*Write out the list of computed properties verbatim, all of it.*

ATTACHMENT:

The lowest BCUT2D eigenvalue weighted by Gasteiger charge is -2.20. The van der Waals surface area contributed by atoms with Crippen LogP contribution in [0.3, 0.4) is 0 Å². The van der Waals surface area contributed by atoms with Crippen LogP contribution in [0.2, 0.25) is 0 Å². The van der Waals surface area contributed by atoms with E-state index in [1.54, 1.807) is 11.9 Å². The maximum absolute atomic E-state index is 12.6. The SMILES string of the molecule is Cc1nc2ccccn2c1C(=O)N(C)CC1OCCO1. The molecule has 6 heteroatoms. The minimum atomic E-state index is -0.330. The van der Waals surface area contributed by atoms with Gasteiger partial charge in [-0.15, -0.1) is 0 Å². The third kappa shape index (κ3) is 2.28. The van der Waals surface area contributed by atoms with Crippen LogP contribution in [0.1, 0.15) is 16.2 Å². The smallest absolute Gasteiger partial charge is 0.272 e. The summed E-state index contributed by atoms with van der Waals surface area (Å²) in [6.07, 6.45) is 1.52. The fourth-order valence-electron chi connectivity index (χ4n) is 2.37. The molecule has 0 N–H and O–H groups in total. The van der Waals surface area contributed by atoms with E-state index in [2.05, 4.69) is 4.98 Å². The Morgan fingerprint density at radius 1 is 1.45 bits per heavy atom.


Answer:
The lowest BCUT2D eigenvalue weighted by Gasteiger charge is -2.20. The van der Waals surface area contributed by atoms with Crippen LogP contribution in [0.3, 0.4) is 0 Å². The van der Waals surface area contributed by atoms with Crippen LogP contribution in [0.2, 0.25) is 0 Å². The van der Waals surface area contributed by atoms with E-state index in [1.54, 1.807) is 11.9 Å². The maximum absolute atomic E-state index is 12.6. The SMILES string of the molecule is Cc1nc2ccccn2c1C(=O)N(C)CC1OCCO1. The molecule has 6 heteroatoms. The minimum atomic E-state index is -0.330. The van der Waals surface area contributed by atoms with Gasteiger partial charge in [-0.15, -0.1) is 0 Å². The third kappa shape index (κ3) is 2.28. The van der Waals surface area contributed by atoms with Crippen LogP contribution in [0.1, 0.15) is 16.2 Å². The smallest absolute Gasteiger partial charge is 0.272 e. The summed E-state index contributed by atoms with van der Waals surface area (Å²) in [6.07, 6.45) is 1.52. The fourth-order valence-electron chi connectivity index (χ4n) is 2.37. The molecule has 0 N–H and O–H groups in total. The van der Waals surface area contributed by atoms with E-state index in [2.05, 4.69) is 4.98 Å². The Morgan fingerprint density at radius 1 is 1.45 bits per heavy atom.